Rosemary Wells is “Mother Goose’s second cousin,” declares Iona Opie, the renowned authority on children’s rhymes who edited My Very First Mother Goose, Here Comes Mother Goose, and Mother Goose’s Little Treasures. Each acclaimed collection features Rosemary Wells’s illustrations, fanciful images that abound in witty cross-references and absorbing details that “children love pointing out to grown-ups who probably haven’t noticed them,” Iona Opie says.
Born in New York City, Rosemary Wells grew up in a house filled with “books, dogs, and nineteenth-century music.” After a brief tenure at the Museum School in Boston, she married and began a career as a book designer, then published her own first picture book in 1968. From the start, Rosemary Wells’s work has been recognized for its strong sense of humor and realism and its gently rebellious approach to childhood. Her books have received numerous honors, including a New York Times Book Review Best Illustrated Book of the Year and a Publishers Weekly Best Book of the Year award for My Very First Mother Goose.
Young children everywhere have adored the more than sixty picture books Rosemary Wells has created over some three decades. “Simple incidents from childhood are universal,” she says. “The children and our home life have inspired many of my books.” Among them are two endearing books she wrote and illustrated, Felix Feels Better (a New York Times bestseller) and Felix and the Worrier, both about a lovable little guinea pig. “Most of my books use animals rather than children as characters,” Rosemary Wells admits. “People always ask why. There are many reasons. First, I draw animals more easily and amusingly than I do children. Animals are broader in range—age, time, and place—than children are. They also can do things in pictures that children cannot. They can be slapstick and still real, rough and still funny, maudlin and still touching.”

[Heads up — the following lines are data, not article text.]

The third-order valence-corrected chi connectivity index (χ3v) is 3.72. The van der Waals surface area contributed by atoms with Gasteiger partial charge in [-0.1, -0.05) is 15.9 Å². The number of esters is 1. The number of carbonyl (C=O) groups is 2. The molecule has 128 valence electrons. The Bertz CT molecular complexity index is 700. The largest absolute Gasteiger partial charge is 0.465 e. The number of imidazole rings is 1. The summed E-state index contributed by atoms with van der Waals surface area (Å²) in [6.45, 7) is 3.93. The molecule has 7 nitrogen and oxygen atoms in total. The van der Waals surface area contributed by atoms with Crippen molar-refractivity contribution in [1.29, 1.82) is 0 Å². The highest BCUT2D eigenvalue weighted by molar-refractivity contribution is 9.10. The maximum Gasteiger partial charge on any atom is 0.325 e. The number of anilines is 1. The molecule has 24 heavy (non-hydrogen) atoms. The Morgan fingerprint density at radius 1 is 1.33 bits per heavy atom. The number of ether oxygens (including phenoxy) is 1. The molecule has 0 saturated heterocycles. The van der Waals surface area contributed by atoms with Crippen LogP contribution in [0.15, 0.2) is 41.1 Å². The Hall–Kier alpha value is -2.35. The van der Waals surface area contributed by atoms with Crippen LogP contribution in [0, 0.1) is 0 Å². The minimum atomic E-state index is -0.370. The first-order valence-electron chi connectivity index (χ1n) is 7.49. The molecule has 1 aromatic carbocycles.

Indeed, not all of Rosemary Wells’s ideas come from within the family circle. “I put into my books all of the things I remember,” she says. “I am an accomplished eavesdropper in restaurants, on trains, and at gatherings of any kind. These remembrances are jumbled up and changed, because fiction is always more palatable than truth. Memories become more true as they are honed and whittled into characters and stories.”
Rosemary Wells lives in Connecticut.